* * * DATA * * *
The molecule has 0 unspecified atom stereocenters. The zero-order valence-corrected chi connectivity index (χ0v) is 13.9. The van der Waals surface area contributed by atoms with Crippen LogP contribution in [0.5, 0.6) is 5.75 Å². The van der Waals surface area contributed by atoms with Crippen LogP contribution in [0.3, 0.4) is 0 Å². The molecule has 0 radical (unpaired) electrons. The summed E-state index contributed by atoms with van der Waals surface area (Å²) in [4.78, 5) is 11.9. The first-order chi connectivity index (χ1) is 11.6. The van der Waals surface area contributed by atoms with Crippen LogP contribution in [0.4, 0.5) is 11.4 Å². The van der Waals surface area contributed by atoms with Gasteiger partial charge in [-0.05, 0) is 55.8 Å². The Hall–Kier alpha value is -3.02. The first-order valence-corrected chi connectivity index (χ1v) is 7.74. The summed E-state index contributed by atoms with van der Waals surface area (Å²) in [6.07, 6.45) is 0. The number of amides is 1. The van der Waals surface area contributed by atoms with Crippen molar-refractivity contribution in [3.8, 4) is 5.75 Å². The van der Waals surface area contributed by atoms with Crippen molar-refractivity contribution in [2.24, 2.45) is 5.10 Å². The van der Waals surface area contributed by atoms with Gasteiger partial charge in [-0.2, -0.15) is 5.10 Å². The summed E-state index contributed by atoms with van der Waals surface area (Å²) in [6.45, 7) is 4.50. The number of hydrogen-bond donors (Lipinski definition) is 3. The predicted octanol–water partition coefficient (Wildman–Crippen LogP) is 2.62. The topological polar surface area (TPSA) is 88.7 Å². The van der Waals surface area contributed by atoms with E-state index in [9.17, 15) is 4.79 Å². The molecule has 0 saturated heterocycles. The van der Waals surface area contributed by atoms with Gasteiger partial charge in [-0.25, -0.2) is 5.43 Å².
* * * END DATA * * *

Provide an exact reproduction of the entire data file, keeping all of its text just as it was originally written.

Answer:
The molecule has 0 unspecified atom stereocenters. The zero-order valence-corrected chi connectivity index (χ0v) is 13.9. The van der Waals surface area contributed by atoms with Crippen LogP contribution in [0.5, 0.6) is 5.75 Å². The van der Waals surface area contributed by atoms with Crippen LogP contribution in [0.3, 0.4) is 0 Å². The molecule has 0 radical (unpaired) electrons. The summed E-state index contributed by atoms with van der Waals surface area (Å²) in [4.78, 5) is 11.9. The first-order chi connectivity index (χ1) is 11.6. The van der Waals surface area contributed by atoms with Crippen LogP contribution in [0.4, 0.5) is 11.4 Å². The van der Waals surface area contributed by atoms with Gasteiger partial charge in [-0.05, 0) is 55.8 Å². The Hall–Kier alpha value is -3.02. The first-order valence-corrected chi connectivity index (χ1v) is 7.74. The summed E-state index contributed by atoms with van der Waals surface area (Å²) in [6.07, 6.45) is 0. The number of amides is 1. The van der Waals surface area contributed by atoms with Crippen molar-refractivity contribution in [3.8, 4) is 5.75 Å². The van der Waals surface area contributed by atoms with Crippen molar-refractivity contribution in [2.24, 2.45) is 5.10 Å². The van der Waals surface area contributed by atoms with Gasteiger partial charge in [-0.2, -0.15) is 5.10 Å². The summed E-state index contributed by atoms with van der Waals surface area (Å²) in [6.45, 7) is 4.50. The number of hydrogen-bond donors (Lipinski definition) is 3. The predicted octanol–water partition coefficient (Wildman–Crippen LogP) is 2.62. The topological polar surface area (TPSA) is 88.7 Å². The van der Waals surface area contributed by atoms with E-state index in [9.17, 15) is 4.79 Å². The molecule has 0 saturated heterocycles. The van der Waals surface area contributed by atoms with Gasteiger partial charge in [-0.25, -0.2) is 5.43 Å².